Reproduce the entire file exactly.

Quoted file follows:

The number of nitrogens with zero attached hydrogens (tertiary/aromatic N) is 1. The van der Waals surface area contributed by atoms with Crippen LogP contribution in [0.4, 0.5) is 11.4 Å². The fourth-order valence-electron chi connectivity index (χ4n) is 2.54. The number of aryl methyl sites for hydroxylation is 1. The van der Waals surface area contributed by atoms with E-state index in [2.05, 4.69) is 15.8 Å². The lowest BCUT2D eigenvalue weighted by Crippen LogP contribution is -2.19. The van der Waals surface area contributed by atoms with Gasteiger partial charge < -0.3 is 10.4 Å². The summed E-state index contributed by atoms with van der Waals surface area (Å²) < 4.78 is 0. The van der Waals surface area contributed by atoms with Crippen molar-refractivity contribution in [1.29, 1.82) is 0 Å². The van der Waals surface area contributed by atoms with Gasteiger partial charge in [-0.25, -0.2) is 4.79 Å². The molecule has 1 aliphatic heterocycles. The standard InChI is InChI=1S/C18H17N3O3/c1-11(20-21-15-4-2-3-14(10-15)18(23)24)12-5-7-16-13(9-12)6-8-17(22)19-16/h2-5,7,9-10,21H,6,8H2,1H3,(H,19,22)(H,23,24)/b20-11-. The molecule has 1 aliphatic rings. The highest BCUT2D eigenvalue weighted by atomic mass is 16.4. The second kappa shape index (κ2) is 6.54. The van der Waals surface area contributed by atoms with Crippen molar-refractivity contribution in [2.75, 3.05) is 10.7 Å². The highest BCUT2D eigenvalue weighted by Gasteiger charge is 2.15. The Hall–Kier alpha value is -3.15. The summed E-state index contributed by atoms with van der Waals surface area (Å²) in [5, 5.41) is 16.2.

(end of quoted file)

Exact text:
The number of nitrogens with zero attached hydrogens (tertiary/aromatic N) is 1. The van der Waals surface area contributed by atoms with Crippen LogP contribution in [0.4, 0.5) is 11.4 Å². The fourth-order valence-electron chi connectivity index (χ4n) is 2.54. The number of aryl methyl sites for hydroxylation is 1. The van der Waals surface area contributed by atoms with E-state index in [2.05, 4.69) is 15.8 Å². The lowest BCUT2D eigenvalue weighted by Crippen LogP contribution is -2.19. The van der Waals surface area contributed by atoms with Gasteiger partial charge < -0.3 is 10.4 Å². The summed E-state index contributed by atoms with van der Waals surface area (Å²) < 4.78 is 0. The van der Waals surface area contributed by atoms with Crippen molar-refractivity contribution in [1.29, 1.82) is 0 Å². The van der Waals surface area contributed by atoms with Gasteiger partial charge in [-0.25, -0.2) is 4.79 Å². The molecule has 1 aliphatic heterocycles. The standard InChI is InChI=1S/C18H17N3O3/c1-11(20-21-15-4-2-3-14(10-15)18(23)24)12-5-7-16-13(9-12)6-8-17(22)19-16/h2-5,7,9-10,21H,6,8H2,1H3,(H,19,22)(H,23,24)/b20-11-. The molecule has 1 aliphatic rings. The highest BCUT2D eigenvalue weighted by atomic mass is 16.4. The second kappa shape index (κ2) is 6.54. The van der Waals surface area contributed by atoms with Crippen molar-refractivity contribution in [2.75, 3.05) is 10.7 Å². The highest BCUT2D eigenvalue weighted by Gasteiger charge is 2.15. The Hall–Kier alpha value is -3.15. The summed E-state index contributed by atoms with van der Waals surface area (Å²) in [5, 5.41) is 16.2.